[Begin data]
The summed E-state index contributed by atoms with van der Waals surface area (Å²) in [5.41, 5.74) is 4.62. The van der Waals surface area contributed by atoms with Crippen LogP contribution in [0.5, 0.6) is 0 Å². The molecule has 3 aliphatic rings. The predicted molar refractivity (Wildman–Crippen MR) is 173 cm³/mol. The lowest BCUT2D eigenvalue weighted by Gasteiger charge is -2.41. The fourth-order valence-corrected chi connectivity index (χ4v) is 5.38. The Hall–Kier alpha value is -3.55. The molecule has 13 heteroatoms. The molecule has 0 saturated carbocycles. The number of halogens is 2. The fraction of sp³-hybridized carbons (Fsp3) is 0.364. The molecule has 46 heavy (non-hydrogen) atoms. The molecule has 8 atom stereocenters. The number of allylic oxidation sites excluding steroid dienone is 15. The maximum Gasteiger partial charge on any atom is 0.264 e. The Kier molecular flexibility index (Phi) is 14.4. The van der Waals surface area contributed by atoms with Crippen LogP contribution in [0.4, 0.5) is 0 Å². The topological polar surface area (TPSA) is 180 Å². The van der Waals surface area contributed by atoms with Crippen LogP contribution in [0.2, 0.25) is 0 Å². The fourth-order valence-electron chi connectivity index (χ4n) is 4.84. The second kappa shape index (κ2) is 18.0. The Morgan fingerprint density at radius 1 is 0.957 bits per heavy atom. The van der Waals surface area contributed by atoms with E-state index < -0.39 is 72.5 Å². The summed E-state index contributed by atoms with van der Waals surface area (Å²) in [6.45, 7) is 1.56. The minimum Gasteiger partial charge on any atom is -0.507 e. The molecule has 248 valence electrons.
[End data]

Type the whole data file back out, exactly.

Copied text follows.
The summed E-state index contributed by atoms with van der Waals surface area (Å²) in [5.41, 5.74) is 4.62. The van der Waals surface area contributed by atoms with Crippen LogP contribution in [0.5, 0.6) is 0 Å². The molecule has 3 aliphatic rings. The predicted molar refractivity (Wildman–Crippen MR) is 173 cm³/mol. The lowest BCUT2D eigenvalue weighted by Gasteiger charge is -2.41. The fourth-order valence-corrected chi connectivity index (χ4v) is 5.38. The Hall–Kier alpha value is -3.55. The molecule has 13 heteroatoms. The molecule has 0 saturated carbocycles. The number of halogens is 2. The fraction of sp³-hybridized carbons (Fsp3) is 0.364. The molecule has 46 heavy (non-hydrogen) atoms. The molecule has 8 atom stereocenters. The number of allylic oxidation sites excluding steroid dienone is 15. The maximum Gasteiger partial charge on any atom is 0.264 e. The Kier molecular flexibility index (Phi) is 14.4. The van der Waals surface area contributed by atoms with Crippen LogP contribution in [0.4, 0.5) is 0 Å². The topological polar surface area (TPSA) is 180 Å². The van der Waals surface area contributed by atoms with Crippen LogP contribution in [0.2, 0.25) is 0 Å². The fourth-order valence-electron chi connectivity index (χ4n) is 4.84. The second kappa shape index (κ2) is 18.0. The Morgan fingerprint density at radius 1 is 0.957 bits per heavy atom. The van der Waals surface area contributed by atoms with E-state index < -0.39 is 72.5 Å². The summed E-state index contributed by atoms with van der Waals surface area (Å²) in [6.45, 7) is 1.56. The minimum Gasteiger partial charge on any atom is -0.507 e. The molecule has 248 valence electrons.